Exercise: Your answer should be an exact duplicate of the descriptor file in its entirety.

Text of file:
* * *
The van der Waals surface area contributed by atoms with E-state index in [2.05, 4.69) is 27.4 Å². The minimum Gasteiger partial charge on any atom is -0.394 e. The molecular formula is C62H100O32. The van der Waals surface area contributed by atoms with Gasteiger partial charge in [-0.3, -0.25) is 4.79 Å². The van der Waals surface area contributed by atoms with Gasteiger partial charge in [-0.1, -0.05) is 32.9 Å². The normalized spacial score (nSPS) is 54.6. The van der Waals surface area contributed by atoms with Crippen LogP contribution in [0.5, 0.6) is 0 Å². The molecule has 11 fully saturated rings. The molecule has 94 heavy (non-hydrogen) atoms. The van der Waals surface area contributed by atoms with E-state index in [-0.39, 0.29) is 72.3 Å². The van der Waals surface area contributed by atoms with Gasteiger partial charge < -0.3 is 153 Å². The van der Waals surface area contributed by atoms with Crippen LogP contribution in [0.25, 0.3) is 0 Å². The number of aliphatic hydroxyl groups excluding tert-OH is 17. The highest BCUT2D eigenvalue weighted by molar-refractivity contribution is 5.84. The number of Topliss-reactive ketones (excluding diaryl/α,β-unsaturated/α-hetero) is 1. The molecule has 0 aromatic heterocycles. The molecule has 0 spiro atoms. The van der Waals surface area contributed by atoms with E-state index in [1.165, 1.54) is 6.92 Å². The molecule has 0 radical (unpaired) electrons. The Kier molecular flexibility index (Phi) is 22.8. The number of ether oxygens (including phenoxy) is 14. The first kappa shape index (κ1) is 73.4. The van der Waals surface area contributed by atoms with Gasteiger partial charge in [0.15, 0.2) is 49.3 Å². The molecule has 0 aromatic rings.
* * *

The van der Waals surface area contributed by atoms with E-state index in [2.05, 4.69) is 27.4 Å². The minimum Gasteiger partial charge on any atom is -0.394 e. The molecular formula is C62H100O32. The van der Waals surface area contributed by atoms with Gasteiger partial charge in [-0.3, -0.25) is 4.79 Å². The van der Waals surface area contributed by atoms with Gasteiger partial charge in [-0.1, -0.05) is 32.9 Å². The normalized spacial score (nSPS) is 54.6. The van der Waals surface area contributed by atoms with Crippen LogP contribution in [0.5, 0.6) is 0 Å². The molecule has 11 fully saturated rings. The molecule has 94 heavy (non-hydrogen) atoms. The van der Waals surface area contributed by atoms with E-state index in [-0.39, 0.29) is 72.3 Å². The van der Waals surface area contributed by atoms with Gasteiger partial charge < -0.3 is 153 Å². The van der Waals surface area contributed by atoms with Crippen LogP contribution in [0.25, 0.3) is 0 Å². The number of aliphatic hydroxyl groups excluding tert-OH is 17. The highest BCUT2D eigenvalue weighted by molar-refractivity contribution is 5.84. The number of Topliss-reactive ketones (excluding diaryl/α,β-unsaturated/α-hetero) is 1. The molecule has 0 aromatic heterocycles. The molecule has 0 spiro atoms. The van der Waals surface area contributed by atoms with E-state index in [1.165, 1.54) is 6.92 Å². The molecule has 0 radical (unpaired) electrons. The Kier molecular flexibility index (Phi) is 22.8. The number of ether oxygens (including phenoxy) is 14. The first kappa shape index (κ1) is 73.4. The van der Waals surface area contributed by atoms with Gasteiger partial charge in [0.15, 0.2) is 49.3 Å². The molecule has 0 aromatic rings.